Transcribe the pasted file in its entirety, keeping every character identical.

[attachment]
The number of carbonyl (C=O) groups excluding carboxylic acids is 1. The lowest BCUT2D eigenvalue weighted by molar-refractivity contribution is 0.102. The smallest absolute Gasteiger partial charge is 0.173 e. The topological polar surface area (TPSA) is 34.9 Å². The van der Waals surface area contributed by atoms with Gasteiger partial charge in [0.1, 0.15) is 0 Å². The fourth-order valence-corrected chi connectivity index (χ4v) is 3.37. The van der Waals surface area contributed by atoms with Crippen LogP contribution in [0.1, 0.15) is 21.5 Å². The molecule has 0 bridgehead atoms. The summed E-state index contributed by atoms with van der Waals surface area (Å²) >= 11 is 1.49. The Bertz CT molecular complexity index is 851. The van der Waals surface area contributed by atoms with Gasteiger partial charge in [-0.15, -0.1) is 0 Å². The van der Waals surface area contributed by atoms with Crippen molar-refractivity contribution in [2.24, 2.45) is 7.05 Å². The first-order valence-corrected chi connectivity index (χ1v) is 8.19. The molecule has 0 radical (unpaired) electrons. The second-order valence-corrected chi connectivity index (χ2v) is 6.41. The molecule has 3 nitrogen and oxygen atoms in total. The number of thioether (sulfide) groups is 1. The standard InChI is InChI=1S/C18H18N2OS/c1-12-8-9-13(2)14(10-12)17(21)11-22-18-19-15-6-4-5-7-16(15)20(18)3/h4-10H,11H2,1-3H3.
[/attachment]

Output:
The number of carbonyl (C=O) groups excluding carboxylic acids is 1. The lowest BCUT2D eigenvalue weighted by molar-refractivity contribution is 0.102. The smallest absolute Gasteiger partial charge is 0.173 e. The topological polar surface area (TPSA) is 34.9 Å². The van der Waals surface area contributed by atoms with Gasteiger partial charge in [0.1, 0.15) is 0 Å². The fourth-order valence-corrected chi connectivity index (χ4v) is 3.37. The van der Waals surface area contributed by atoms with Crippen LogP contribution in [0.1, 0.15) is 21.5 Å². The molecule has 0 bridgehead atoms. The summed E-state index contributed by atoms with van der Waals surface area (Å²) >= 11 is 1.49. The Bertz CT molecular complexity index is 851. The van der Waals surface area contributed by atoms with Gasteiger partial charge in [-0.15, -0.1) is 0 Å². The van der Waals surface area contributed by atoms with Crippen molar-refractivity contribution in [2.24, 2.45) is 7.05 Å². The first-order valence-corrected chi connectivity index (χ1v) is 8.19. The molecule has 0 radical (unpaired) electrons. The second-order valence-corrected chi connectivity index (χ2v) is 6.41. The molecule has 3 nitrogen and oxygen atoms in total. The number of thioether (sulfide) groups is 1. The standard InChI is InChI=1S/C18H18N2OS/c1-12-8-9-13(2)14(10-12)17(21)11-22-18-19-15-6-4-5-7-16(15)20(18)3/h4-10H,11H2,1-3H3.